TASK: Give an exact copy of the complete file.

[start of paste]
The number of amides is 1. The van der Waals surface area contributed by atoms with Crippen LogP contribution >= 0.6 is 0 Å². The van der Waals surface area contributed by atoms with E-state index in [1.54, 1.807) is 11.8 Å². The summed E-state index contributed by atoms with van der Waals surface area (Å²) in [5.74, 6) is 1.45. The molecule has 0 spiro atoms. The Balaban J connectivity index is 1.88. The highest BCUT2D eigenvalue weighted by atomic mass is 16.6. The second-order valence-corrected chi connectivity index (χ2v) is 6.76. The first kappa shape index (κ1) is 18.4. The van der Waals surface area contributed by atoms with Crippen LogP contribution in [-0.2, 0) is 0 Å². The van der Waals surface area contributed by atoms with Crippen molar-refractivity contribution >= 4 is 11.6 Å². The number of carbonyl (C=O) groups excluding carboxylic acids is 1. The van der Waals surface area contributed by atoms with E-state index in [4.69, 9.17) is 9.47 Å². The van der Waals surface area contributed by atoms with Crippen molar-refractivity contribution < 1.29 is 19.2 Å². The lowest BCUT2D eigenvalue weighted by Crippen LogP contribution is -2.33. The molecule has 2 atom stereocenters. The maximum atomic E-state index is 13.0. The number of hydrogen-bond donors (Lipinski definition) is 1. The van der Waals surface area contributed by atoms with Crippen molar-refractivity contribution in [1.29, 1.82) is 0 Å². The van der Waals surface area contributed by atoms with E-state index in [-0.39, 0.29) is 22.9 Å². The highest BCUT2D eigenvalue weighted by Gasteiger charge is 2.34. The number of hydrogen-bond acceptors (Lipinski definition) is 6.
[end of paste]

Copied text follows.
The number of amides is 1. The van der Waals surface area contributed by atoms with Crippen LogP contribution >= 0.6 is 0 Å². The van der Waals surface area contributed by atoms with E-state index in [1.54, 1.807) is 11.8 Å². The summed E-state index contributed by atoms with van der Waals surface area (Å²) in [5.74, 6) is 1.45. The molecule has 0 spiro atoms. The Balaban J connectivity index is 1.88. The highest BCUT2D eigenvalue weighted by atomic mass is 16.6. The second-order valence-corrected chi connectivity index (χ2v) is 6.76. The first kappa shape index (κ1) is 18.4. The van der Waals surface area contributed by atoms with Crippen LogP contribution in [-0.2, 0) is 0 Å². The van der Waals surface area contributed by atoms with Crippen molar-refractivity contribution >= 4 is 11.6 Å². The number of carbonyl (C=O) groups excluding carboxylic acids is 1. The van der Waals surface area contributed by atoms with E-state index in [4.69, 9.17) is 9.47 Å². The van der Waals surface area contributed by atoms with Crippen molar-refractivity contribution < 1.29 is 19.2 Å². The lowest BCUT2D eigenvalue weighted by Crippen LogP contribution is -2.33. The molecule has 2 atom stereocenters. The maximum atomic E-state index is 13.0. The number of hydrogen-bond donors (Lipinski definition) is 1. The van der Waals surface area contributed by atoms with Crippen molar-refractivity contribution in [1.29, 1.82) is 0 Å². The van der Waals surface area contributed by atoms with E-state index in [-0.39, 0.29) is 22.9 Å². The highest BCUT2D eigenvalue weighted by Gasteiger charge is 2.34. The number of hydrogen-bond acceptors (Lipinski definition) is 6.